Els Encants Flea Market

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Barcelona’s Els Encants flea market is full of funny little surprises. A model ship rides a wave of VHS tapes; an enamel pin of Bart Simpson grins next to another pin of the Catalan independence flag; the lower body of a mannequin sticks out of a pile of clothes like an over eager bargain hunter; the vendor is ensconced in his own improvised living room set. Simply put, there is a lot to look at. Three open-air floors abound with flea market fare, permanent shops, and even a food court.

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Red and yellow stripes for Catalonia; blue triangle and white star for independence. The flag design and the Fútbol Club Barcelona logo are some of the city’s biggest emblems, but here they sit alongside American icons like Bart Simpson and Coca Cola.

Some vendors have placed their wares with care, while others have simply dumped their goods on the ground for shoppers to wade through. With piles of junk reminiscent of I Spy pages and shelves full of rolled fabric sold by the yard, the view is overwhelming, even without the crowds of casual browsers and serious hagglers. It wasn’t hard to spend a few hours taking photos.

A vendor examines a fabric sample for a customer. Fabric and trims are common items at Els Encants.

A vendor examines a fabric sample for a customer. Fabric and trims are common items at Els Encants.

Els Encants is also known for its mirror-encrusted roof, a geometric canopy that fits in well with the other unique buildings in La Plaça de les Glòries Catalanes. Flanked by the luminous Torre Agbar, the anvil-shaped Museu de Disseny and a shopping mall, the plaza is not one of Barcelona’s most popular tourist destinations, but it absolutely adheres to the city’s tradition of remarkable architecture. From the Gaudí facades to the anthems of the independentisme català on the tip of everyone’s tongue, the Catalan capital is a city that revels in its own uniqueness.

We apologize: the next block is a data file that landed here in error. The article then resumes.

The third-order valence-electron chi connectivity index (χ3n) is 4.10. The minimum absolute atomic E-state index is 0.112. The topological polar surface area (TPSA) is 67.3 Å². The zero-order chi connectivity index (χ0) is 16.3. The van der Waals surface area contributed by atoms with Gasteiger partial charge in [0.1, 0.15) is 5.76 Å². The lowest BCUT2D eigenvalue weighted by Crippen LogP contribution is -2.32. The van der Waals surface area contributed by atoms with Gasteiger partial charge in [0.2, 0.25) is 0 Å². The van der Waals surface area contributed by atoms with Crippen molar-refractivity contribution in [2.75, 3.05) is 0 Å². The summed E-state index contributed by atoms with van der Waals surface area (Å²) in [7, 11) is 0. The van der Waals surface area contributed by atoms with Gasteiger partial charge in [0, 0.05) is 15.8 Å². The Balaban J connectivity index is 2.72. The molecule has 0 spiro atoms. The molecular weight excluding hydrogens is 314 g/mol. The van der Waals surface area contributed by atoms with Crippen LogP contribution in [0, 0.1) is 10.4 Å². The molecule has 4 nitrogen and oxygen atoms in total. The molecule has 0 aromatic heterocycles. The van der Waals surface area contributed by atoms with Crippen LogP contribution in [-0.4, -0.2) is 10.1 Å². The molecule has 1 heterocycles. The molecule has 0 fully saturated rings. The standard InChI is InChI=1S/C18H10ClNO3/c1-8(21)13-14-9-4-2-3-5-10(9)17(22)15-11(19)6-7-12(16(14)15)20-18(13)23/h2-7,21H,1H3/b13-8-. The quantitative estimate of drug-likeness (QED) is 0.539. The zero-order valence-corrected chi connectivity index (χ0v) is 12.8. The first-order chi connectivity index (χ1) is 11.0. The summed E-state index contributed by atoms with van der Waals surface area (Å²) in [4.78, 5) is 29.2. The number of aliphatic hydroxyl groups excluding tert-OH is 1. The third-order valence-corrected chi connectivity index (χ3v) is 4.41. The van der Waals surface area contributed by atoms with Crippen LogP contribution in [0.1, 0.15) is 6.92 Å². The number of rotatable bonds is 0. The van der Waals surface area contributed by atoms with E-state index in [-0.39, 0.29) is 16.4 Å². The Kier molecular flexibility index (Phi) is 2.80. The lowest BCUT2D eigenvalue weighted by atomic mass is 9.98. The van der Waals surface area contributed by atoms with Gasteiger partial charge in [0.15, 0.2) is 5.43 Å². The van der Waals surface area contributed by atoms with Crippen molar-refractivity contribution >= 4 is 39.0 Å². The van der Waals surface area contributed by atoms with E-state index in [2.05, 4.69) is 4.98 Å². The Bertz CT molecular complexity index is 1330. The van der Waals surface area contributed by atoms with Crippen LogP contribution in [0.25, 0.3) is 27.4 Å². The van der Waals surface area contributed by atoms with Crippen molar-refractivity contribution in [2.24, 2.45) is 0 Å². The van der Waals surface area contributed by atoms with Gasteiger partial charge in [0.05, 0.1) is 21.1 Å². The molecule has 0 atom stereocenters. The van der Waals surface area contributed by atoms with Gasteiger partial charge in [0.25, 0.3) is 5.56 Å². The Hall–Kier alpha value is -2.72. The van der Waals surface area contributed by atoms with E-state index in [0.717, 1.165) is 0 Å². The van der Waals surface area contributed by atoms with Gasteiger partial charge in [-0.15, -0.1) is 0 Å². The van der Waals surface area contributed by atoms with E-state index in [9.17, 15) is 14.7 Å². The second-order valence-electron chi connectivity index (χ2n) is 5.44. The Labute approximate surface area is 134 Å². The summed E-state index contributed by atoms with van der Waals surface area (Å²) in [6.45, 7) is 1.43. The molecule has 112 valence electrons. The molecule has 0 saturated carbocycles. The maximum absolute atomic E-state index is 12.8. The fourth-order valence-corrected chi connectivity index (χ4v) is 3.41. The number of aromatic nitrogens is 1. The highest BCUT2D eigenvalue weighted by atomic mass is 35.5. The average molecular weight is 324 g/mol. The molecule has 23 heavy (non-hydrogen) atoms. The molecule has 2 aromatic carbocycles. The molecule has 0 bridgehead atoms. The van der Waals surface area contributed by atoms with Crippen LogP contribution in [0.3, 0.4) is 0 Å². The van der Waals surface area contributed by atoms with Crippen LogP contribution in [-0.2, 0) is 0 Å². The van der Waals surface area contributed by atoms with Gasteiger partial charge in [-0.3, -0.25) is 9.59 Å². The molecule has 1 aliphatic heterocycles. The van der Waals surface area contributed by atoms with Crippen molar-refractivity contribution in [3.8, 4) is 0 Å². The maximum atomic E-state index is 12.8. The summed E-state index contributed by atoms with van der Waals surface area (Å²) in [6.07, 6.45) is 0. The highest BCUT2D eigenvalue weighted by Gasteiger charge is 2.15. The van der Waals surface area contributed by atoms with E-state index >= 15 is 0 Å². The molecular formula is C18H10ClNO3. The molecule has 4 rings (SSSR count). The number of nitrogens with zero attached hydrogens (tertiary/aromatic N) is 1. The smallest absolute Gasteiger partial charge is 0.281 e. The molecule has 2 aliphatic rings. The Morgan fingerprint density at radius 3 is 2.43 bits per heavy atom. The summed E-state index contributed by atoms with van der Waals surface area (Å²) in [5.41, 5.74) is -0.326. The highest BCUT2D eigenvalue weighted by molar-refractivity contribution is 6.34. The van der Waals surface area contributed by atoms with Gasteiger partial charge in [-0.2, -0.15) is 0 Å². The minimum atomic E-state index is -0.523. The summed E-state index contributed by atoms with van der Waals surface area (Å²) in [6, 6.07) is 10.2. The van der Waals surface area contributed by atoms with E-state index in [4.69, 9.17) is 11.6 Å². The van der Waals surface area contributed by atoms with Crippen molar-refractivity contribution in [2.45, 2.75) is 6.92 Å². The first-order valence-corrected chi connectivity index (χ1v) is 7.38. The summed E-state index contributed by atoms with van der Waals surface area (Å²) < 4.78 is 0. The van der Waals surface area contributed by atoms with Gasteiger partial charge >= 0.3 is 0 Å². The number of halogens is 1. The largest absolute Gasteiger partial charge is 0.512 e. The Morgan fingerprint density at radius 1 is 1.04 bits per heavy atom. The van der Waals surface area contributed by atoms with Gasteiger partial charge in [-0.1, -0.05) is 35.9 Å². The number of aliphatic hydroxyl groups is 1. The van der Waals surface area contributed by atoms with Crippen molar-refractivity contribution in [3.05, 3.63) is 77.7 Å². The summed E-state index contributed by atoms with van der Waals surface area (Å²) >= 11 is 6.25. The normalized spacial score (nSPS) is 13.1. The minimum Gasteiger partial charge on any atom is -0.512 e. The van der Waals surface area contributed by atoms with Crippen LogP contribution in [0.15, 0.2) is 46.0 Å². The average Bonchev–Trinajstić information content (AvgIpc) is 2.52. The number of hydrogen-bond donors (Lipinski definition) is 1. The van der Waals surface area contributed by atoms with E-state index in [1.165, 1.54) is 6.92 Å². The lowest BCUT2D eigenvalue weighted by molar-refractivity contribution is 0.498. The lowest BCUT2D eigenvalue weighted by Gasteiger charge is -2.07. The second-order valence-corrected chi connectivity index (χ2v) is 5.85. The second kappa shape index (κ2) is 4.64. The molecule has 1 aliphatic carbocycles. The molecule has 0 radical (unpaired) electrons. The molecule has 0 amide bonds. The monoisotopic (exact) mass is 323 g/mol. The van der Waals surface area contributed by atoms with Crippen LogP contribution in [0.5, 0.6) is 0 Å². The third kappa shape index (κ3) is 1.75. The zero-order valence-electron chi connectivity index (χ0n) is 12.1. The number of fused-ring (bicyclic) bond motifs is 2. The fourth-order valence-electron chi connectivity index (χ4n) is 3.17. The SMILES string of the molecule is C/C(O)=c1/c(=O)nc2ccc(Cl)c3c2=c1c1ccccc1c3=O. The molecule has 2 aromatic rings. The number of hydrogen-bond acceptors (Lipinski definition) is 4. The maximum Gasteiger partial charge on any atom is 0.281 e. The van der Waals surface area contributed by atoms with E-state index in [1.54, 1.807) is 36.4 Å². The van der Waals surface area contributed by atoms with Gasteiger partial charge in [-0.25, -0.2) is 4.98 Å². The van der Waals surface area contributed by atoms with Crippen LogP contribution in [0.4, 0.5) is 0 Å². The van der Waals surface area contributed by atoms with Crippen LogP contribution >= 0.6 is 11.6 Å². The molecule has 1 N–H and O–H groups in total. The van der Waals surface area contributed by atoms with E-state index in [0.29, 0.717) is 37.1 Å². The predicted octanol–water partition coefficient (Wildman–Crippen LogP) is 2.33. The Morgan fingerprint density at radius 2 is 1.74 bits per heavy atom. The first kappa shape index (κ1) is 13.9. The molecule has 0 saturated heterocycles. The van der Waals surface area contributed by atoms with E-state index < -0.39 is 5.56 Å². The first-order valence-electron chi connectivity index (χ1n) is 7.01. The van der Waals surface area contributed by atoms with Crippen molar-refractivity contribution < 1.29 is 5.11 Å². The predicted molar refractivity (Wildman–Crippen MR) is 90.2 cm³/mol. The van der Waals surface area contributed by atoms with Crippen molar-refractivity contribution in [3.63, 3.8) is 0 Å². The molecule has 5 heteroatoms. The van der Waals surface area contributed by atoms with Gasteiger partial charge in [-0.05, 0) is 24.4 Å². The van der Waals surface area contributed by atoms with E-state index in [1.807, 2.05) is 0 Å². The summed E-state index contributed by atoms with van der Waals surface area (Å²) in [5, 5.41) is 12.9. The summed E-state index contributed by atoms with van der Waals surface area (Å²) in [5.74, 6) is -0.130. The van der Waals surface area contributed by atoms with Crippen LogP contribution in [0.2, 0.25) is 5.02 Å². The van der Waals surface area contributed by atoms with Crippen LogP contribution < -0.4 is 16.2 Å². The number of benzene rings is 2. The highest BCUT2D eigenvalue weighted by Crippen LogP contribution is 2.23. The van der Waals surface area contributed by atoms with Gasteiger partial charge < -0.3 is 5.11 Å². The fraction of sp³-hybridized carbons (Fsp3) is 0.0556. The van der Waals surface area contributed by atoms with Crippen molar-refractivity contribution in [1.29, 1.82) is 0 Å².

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The unique structure was designed by decorated Spanish architect Fermín Vázquez, completed in 2013.

Here, tradition and history perform a complicated dance with a newfound love of revitalization in the name of tourism. Much like New York City’s Times Square, Barcelona’s La Rambla and Plaça Catalunya in the city center have been cleaned up to the level of family-friendly standards in the past couple of decades. The neighborhood of Poblenou, current home of Els Encants, was practically demolished and rebuilt from the ground up for the 1992 Olympics. Poblenou has been a symbol of the new Barcelona for some, but for many, the changes come at great cost to communities forced out of the neighborhood by gentrification.

As the crowds clear at closing time, a man rests on the steps of the market's lower level.

As the crowds clear at closing time, a man rests on the steps of the market’s lower level.

In some ways, Els Encants embodies these predicaments of the old and the new. The market beneath the shimmering pavilion has been in existence since the 14th century where these relics continue to survive among the new and gleaming, making it one of Barcelona’s most fascinating sites of disruption and wonder.

 




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